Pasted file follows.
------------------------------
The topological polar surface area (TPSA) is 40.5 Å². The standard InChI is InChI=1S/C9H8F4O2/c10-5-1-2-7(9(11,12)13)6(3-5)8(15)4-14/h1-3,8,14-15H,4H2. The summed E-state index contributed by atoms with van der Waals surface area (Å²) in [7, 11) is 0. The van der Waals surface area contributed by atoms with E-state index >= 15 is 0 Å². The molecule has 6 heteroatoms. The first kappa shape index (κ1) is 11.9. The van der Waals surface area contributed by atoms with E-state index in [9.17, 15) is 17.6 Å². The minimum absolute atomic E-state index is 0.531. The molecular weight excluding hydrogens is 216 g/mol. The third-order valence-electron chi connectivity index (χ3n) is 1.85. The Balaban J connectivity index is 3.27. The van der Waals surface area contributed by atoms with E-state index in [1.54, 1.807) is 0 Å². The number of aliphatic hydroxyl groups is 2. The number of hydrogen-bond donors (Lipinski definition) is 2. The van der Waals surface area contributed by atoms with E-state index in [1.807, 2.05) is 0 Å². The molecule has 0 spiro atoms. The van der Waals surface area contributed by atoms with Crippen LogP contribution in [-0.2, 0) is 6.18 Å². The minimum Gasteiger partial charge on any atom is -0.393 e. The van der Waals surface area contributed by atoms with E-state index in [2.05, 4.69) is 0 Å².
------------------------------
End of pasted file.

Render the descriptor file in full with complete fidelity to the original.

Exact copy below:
The topological polar surface area (TPSA) is 40.5 Å². The standard InChI is InChI=1S/C9H8F4O2/c10-5-1-2-7(9(11,12)13)6(3-5)8(15)4-14/h1-3,8,14-15H,4H2. The summed E-state index contributed by atoms with van der Waals surface area (Å²) in [7, 11) is 0. The van der Waals surface area contributed by atoms with E-state index >= 15 is 0 Å². The molecule has 6 heteroatoms. The first kappa shape index (κ1) is 11.9. The van der Waals surface area contributed by atoms with E-state index in [9.17, 15) is 17.6 Å². The minimum absolute atomic E-state index is 0.531. The molecular weight excluding hydrogens is 216 g/mol. The third-order valence-electron chi connectivity index (χ3n) is 1.85. The Balaban J connectivity index is 3.27. The van der Waals surface area contributed by atoms with E-state index in [1.54, 1.807) is 0 Å². The number of aliphatic hydroxyl groups is 2. The number of hydrogen-bond donors (Lipinski definition) is 2. The van der Waals surface area contributed by atoms with E-state index in [1.807, 2.05) is 0 Å². The molecule has 0 spiro atoms. The van der Waals surface area contributed by atoms with Crippen LogP contribution in [-0.2, 0) is 6.18 Å². The minimum Gasteiger partial charge on any atom is -0.393 e. The van der Waals surface area contributed by atoms with E-state index in [2.05, 4.69) is 0 Å².